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Mirena Lawsuit Links Device with Intracranial Pressure

A woman from Tennessee recently filed a lawsuit in the U.S. District Court for the Southern District of New York claiming that the implanted Mirena birth control device caused her serious injuries. The lawsuit names Bayer Healthcare Pharmaceuticals. Inc. as a defendant and is seeking $75,000 in damages.

The plaintiff had the Mirena device implanted in August 2016, according to the lawsuit. The implantation proceeded without complications. The plaintiff said she received the “Patient Information Booklet” and relied on the information presented to her in the pamphlet.

After the device was implanted, the plaintiff claims she began suffering from headaches and blurred vision. She sought treatment for her vision symptoms in June 2017. The plaintiff also underwent PET and MRI imaging procedures in at a hospital in Nashville, Tennessee.

Following these procedures, she underwent a diagnostic procedure to evaluate increase cranial pressure. The plaintiff was diagnosed with pseudotumor cerebri (PTC), or intracranial hypertension (IH). She claims that she will need future medical care and blames Mirena for her condition.

Mirena is a birth control device that is implanted into a woman’s uterus. It releases levonorgestrel, a prescription contraceptive, and can remain in place for up to five years.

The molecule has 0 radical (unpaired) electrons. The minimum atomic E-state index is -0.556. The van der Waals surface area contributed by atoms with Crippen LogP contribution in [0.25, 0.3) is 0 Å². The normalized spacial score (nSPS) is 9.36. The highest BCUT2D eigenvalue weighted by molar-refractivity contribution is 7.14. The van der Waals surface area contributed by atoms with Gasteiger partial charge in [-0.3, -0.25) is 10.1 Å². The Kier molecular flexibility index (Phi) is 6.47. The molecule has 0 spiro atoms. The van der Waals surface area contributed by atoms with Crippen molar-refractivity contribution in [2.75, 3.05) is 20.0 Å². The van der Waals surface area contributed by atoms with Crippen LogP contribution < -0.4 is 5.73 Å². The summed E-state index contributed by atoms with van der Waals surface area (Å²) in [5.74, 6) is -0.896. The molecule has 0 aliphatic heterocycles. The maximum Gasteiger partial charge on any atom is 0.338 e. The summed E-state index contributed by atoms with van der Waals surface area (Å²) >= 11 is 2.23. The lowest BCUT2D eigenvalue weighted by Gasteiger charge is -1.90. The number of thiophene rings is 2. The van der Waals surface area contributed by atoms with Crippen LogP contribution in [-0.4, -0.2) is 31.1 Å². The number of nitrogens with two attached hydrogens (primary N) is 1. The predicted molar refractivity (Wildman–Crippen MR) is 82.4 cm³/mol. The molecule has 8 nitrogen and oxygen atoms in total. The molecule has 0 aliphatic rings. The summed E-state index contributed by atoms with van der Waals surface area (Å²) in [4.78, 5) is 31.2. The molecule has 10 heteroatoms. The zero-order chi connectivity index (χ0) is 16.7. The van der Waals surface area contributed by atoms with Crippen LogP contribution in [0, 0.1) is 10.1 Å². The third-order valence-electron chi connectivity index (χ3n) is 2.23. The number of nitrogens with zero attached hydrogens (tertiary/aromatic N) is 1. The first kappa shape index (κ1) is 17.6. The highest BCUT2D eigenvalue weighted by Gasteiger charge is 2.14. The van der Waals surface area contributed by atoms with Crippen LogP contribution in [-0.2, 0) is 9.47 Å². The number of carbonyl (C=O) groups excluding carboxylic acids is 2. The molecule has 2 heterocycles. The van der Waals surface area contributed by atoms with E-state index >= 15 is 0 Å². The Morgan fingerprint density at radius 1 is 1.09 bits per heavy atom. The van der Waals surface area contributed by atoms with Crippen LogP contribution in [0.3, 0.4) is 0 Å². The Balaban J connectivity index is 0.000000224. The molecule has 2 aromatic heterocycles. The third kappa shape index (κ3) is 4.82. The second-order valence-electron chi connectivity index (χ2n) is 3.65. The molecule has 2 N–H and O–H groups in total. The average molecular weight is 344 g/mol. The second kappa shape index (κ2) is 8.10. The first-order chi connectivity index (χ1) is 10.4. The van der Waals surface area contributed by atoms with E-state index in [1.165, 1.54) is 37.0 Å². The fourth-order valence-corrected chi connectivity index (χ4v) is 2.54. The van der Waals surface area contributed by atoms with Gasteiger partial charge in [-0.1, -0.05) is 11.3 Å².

The package warns that doctors should remove the device if the patient begins to develop migraines or migraines with vision problems. These symptoms can indicate transient cerebral ischemia, which occurs when the brain does not get enough blood for a short period of time.

The plaintiff claims that the Mirena label does not include a warning for non-stroke neurological conditions, such as PTC. She says the Patient Information Booklet does not make mention of PTC despite there being a link between levonorgestrel and the condition.

Failure to correctly diagnose the condition can lead to permanent vision loss. Treatments include medications and lumbar punctures.

The plaintiff in this case brings forth claims of negligence, failure to warn, design defect, breach of warranties, strict liability, negligent fraudulent misrepresentation, and fraud by suppression and concealment.